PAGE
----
Is there yet a movement where artists and creators make a testament that after their death all their work becomes public domain? Ie. an explicit middle ground between default copyright period and immediate PD at the time of publication?
I'd be interested in developing and advocating this kind of movement to widen the common public cultural legacy. But I guess some sort of legal expertise would be good to have. And if this is already a thing, then great, I'll join!
@Stoori there is some arrangement the Estate of CS Lewis have with Radio Maria Nederland, whereby you can download without restriction the entire Chronicles of Narnia from Soundcloud in Dutch, narrated by their presenter Vincent Wibier (they are not due to enter public domain in Europe until 2034!).
I am not sure how this works and have not noticed it in other languages (the audio is good and funny if you understand Dutch, as Vincent does all the voices of the owl and other characters 😆 )
@Stoori I've been seriously considering stating something like that in a will, but I hadn't heard of anyone else doing it and I wasn't sure how the legal ins and outs of it would work.
A movement that could provide a website of basic resources and general advice/things to consider for creators would be incredibly helpful.
I guess there isn't any movement around this at the moment. And my own plate is too full with other things already now, so that I can't use any resources on this. I still keep the toot pinned, and every now and then a new follower boosts it and it may catch some fire.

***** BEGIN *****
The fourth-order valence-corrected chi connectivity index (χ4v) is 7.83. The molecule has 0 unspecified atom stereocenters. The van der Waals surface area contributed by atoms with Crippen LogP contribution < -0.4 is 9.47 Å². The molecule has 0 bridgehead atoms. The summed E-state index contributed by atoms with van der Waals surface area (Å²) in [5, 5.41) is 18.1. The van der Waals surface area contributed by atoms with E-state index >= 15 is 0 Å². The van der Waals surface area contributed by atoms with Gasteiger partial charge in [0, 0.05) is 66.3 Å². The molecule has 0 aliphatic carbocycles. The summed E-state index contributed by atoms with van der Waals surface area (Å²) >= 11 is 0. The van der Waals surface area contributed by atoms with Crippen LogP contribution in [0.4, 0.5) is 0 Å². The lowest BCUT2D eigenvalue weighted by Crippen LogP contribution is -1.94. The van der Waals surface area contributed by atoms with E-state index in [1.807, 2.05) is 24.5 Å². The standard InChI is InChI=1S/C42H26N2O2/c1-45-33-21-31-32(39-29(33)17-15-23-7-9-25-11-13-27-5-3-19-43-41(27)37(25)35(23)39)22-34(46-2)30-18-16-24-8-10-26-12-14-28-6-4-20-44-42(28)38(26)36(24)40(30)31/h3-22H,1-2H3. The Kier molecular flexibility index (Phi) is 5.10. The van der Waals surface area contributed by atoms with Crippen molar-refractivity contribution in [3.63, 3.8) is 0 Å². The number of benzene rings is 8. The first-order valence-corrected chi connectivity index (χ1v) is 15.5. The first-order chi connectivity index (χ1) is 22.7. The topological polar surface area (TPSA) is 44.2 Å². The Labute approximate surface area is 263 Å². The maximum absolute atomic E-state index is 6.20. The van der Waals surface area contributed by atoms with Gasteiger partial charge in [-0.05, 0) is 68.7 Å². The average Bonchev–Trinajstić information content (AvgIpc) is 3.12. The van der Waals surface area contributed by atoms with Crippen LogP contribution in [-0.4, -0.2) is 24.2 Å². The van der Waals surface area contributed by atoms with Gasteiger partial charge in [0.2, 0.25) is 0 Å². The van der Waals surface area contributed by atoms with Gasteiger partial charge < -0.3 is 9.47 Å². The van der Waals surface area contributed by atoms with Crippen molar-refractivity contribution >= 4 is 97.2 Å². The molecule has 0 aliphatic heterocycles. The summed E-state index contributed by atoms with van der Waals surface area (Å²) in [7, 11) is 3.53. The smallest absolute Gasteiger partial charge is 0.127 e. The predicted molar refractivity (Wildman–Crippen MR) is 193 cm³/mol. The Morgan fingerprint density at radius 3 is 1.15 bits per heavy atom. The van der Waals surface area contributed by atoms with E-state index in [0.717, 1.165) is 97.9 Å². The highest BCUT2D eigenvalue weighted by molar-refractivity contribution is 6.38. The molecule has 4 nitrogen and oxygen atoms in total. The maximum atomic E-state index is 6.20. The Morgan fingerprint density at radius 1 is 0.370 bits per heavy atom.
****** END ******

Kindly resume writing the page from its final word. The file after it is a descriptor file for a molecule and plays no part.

@loke I mean, my idea was to make the work public domain ONLY AFTER the artist has died. They don't need to make their living after that. And until their death, they would get the usual copyright royalties.
Also, another part of this would be that it's a VOLUNTARY act. If an artist is worried about how their offspring can make the ends meet, they could just pass their rights off to their kids, just as is the default protocol nowadays.
@loke Yes, easily reproductible works would be the prime modes in this movement.
As for physical works of art, I'm not an expert but I guess that the physical work itself and the right to make replicas, photocopies etc. of that work are two different things.
Of course, someone buying a work of art must know before buying if there are such restrictions, so this could only be applied to new works.